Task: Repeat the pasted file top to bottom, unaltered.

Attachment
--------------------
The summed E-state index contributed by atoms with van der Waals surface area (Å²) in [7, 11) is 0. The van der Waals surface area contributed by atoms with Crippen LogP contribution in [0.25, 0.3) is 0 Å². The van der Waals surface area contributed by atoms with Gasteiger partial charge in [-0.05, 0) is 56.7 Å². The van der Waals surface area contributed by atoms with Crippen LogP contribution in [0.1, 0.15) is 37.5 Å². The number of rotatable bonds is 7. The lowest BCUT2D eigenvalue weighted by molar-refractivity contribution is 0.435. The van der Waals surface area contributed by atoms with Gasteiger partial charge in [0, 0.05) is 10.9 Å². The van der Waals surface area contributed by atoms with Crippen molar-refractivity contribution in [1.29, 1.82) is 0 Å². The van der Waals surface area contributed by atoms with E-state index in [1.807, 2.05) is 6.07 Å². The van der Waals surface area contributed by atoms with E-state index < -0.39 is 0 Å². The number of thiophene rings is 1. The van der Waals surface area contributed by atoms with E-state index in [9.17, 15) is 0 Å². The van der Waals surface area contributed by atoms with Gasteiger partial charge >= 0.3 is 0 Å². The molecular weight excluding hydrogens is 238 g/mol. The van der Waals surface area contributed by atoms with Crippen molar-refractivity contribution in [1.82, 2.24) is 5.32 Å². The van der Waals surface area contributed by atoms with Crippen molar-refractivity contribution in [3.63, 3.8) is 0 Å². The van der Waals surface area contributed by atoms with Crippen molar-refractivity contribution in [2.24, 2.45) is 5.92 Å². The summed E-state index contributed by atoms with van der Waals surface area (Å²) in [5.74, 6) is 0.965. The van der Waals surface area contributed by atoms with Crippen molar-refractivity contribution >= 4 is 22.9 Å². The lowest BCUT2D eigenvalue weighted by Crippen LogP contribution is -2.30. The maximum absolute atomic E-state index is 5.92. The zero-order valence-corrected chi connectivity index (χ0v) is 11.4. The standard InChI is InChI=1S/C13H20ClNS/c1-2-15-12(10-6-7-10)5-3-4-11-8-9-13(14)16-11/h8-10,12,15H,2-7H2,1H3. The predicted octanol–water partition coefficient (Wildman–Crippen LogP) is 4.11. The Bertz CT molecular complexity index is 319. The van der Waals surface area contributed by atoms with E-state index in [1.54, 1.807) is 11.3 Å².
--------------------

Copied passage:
The summed E-state index contributed by atoms with van der Waals surface area (Å²) in [7, 11) is 0. The van der Waals surface area contributed by atoms with Crippen LogP contribution in [0.25, 0.3) is 0 Å². The van der Waals surface area contributed by atoms with Gasteiger partial charge in [-0.05, 0) is 56.7 Å². The van der Waals surface area contributed by atoms with Crippen LogP contribution in [0.1, 0.15) is 37.5 Å². The number of rotatable bonds is 7. The lowest BCUT2D eigenvalue weighted by molar-refractivity contribution is 0.435. The van der Waals surface area contributed by atoms with Gasteiger partial charge in [0, 0.05) is 10.9 Å². The van der Waals surface area contributed by atoms with Crippen molar-refractivity contribution in [1.29, 1.82) is 0 Å². The van der Waals surface area contributed by atoms with E-state index in [1.807, 2.05) is 6.07 Å². The van der Waals surface area contributed by atoms with E-state index < -0.39 is 0 Å². The number of thiophene rings is 1. The van der Waals surface area contributed by atoms with E-state index in [9.17, 15) is 0 Å². The van der Waals surface area contributed by atoms with Gasteiger partial charge >= 0.3 is 0 Å². The molecular weight excluding hydrogens is 238 g/mol. The van der Waals surface area contributed by atoms with Crippen molar-refractivity contribution in [1.82, 2.24) is 5.32 Å². The van der Waals surface area contributed by atoms with Crippen molar-refractivity contribution in [3.63, 3.8) is 0 Å². The van der Waals surface area contributed by atoms with Crippen molar-refractivity contribution in [2.24, 2.45) is 5.92 Å². The summed E-state index contributed by atoms with van der Waals surface area (Å²) in [5.74, 6) is 0.965. The van der Waals surface area contributed by atoms with Crippen molar-refractivity contribution >= 4 is 22.9 Å². The lowest BCUT2D eigenvalue weighted by Crippen LogP contribution is -2.30. The maximum absolute atomic E-state index is 5.92. The zero-order valence-corrected chi connectivity index (χ0v) is 11.4. The standard InChI is InChI=1S/C13H20ClNS/c1-2-15-12(10-6-7-10)5-3-4-11-8-9-13(14)16-11/h8-10,12,15H,2-7H2,1H3. The predicted octanol–water partition coefficient (Wildman–Crippen LogP) is 4.11. The Bertz CT molecular complexity index is 319. The van der Waals surface area contributed by atoms with E-state index in [1.54, 1.807) is 11.3 Å².